Lyndon B. Johnson photo

Remarks at the Graduation Exercises of the Capitol Page School.

June 11, 1968

Dr. DeKeyser, Members of Congress, distinguished guests, pages, and members of the pages' families:

I am sorry that I have had to delay you, but I have been out to the hospital to visit with General Eisenhower and Justice Douglas, Senator Russell, and dozens of our fighting men who have contributed themselves, their bodies, their arms and their legs, to preserving our independence and giving us this glorious free land of ours where we have more liberty than any people in all the world and where we have more prosperity and more of the good things of life than any other people anywhere because of:

--men like General Eisenhower, who served in uniform for many years;

--men like Justice Douglas and Senator Russell, who has been Chairman of the Armed Services Committee throughout all that period;

--boys from all the States of the Union, with smiles on their faces, with their chins up and their chests out, most of them wounded severely. Some of them lost an arm, some a leg, but all of them are proud of their service and welcoming the opportunity, and some of them, I am sad to say, were even saying they hoped that they could go back, because they do so much want to contribute their part to whatever their obligations as citizens happen to be.

So you young men who are here graduating this morning have completed your work at a very unique institution of learning. Next January, so shall I.

I never had the privilege of being a page in the Congress. I was a temporary page in the State legislature when I was a little boy. I was a doorkeeper in the Congress more than 35 years ago. But after 37 years in public service, next January I am going to graduate and, I hope, go back to the classroom.

I hope that most of you young men will choose some kind of a public career, too.

All my life I have said that I wanted to be a teacher or a preacher or a public servant. A little part of my life I have spent teaching; a good part of my life I have spent in the public service.

I hope that you will choose a career of public service. It is a vocation that I highly recommend for those who seek deep, personal satisfaction and who seek self-fulfillment.

You young fellows have had an insider's view of the best legislative body in all the world. Congress, I think, offers a classic example of how different kinds of people, from different sections of the country, with different colors and different educations and different backgrounds, under different, conflicting pressures, can get together and work together for the common good of all.

As we meet here in the East Room of the White House this morning, a very critical time in our Nation's history, we Americans are facing exceedingly difficult questions about our country, about order, about lawlessness, about violence, and about progress. I think it is important and I think it is crucial that we make some vital distinctions and that we try to answer some of these questions that are being raised.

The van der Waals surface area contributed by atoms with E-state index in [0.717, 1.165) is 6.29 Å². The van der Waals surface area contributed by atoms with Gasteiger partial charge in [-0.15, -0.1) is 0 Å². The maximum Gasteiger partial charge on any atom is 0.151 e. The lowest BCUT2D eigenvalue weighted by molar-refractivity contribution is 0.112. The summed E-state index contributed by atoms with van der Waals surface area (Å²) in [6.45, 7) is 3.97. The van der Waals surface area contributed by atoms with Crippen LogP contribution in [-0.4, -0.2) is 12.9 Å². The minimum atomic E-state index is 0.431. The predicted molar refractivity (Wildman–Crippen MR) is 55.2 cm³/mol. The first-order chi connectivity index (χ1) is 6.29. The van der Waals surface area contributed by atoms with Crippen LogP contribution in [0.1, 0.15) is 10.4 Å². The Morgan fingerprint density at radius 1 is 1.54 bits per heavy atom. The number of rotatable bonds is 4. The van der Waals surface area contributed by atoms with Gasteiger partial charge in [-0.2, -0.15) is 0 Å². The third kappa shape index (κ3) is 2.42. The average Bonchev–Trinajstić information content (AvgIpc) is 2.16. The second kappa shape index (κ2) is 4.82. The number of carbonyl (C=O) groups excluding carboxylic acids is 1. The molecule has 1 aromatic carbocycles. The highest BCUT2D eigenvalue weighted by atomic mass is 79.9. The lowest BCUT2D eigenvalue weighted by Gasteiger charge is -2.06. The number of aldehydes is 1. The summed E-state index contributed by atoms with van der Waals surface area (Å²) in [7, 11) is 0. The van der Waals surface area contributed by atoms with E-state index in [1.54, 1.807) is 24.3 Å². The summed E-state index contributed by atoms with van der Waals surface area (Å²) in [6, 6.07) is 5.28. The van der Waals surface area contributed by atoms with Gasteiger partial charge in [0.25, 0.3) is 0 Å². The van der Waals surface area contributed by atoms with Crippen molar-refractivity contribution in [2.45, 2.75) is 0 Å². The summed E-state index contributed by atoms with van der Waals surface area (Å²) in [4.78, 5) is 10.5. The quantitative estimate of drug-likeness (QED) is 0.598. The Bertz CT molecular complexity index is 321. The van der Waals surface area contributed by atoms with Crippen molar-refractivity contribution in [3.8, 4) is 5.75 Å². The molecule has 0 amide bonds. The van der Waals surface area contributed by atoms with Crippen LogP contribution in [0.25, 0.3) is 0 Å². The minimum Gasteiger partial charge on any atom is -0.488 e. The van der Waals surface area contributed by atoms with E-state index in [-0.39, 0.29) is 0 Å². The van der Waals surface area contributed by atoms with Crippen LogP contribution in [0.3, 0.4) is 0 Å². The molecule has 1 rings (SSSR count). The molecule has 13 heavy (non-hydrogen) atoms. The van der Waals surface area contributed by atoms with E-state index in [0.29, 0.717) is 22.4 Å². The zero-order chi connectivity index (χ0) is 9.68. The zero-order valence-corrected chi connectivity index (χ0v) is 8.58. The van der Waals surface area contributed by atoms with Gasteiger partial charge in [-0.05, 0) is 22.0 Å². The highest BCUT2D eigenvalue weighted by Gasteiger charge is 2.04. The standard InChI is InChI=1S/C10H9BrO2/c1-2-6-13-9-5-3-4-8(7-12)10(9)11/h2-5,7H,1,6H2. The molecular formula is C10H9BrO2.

For instance, we must distinguish between the twisted logic of a political assassin and the inherent decency of the vast majority of the people. We must distinguish between those who reject outright our entire social and political system and hate it, and who want to destroy it, and those who are trying to use positive forces to improve, to change, and to reshape our society.

We must distinguish between compassionate understanding of our fellow citizens' problems and blind permissiveness, between the sometimes heedless impatience of youth and the need to readjust, and we do need to readjust some outworn values and change some of our traditional beliefs.

Now, this is a very difficult period. But with understanding and with perspective, we are going to see it through. There are no short cuts. There are no overnight miracles.

I think most of our people understand this. We have gone through many sad moments since that terrible day in November 1963, but our Nation pulled itself together. We united for a period. We were strong. We faced the problems that came. We had a period where we provided more solutions than any time in our history.

Now the time has come again where I hope most of our people understand. I hope they have the endurance. I hope they have the wisdom to work with--not against-those who want to progress and to move forward.

So I hope you young men will devote your energies in the years ahead to fulfillment of our promise as a great nation.

Mr. Rayburn, who was quite a hero among the pages and among the Congress for more than half a century, used to say that "any mule can kick a barn down; it takes a good carpenter to build one."

The easiest thing in the world you can do is find what's wrong with this room--the rug is not the right color, the lights are too bright, the windows are too many, the shades are too long. You can kick it down, but I hope that before you do that, you will ask yourself the question:

"Is what I say and what I do going to build my country, going to make it stronger and going to make it more united; or is it going to divide it?"

Is it going to create suspicions? Is it going to produce hate? What is going to be the effect? What are the consequences of your act?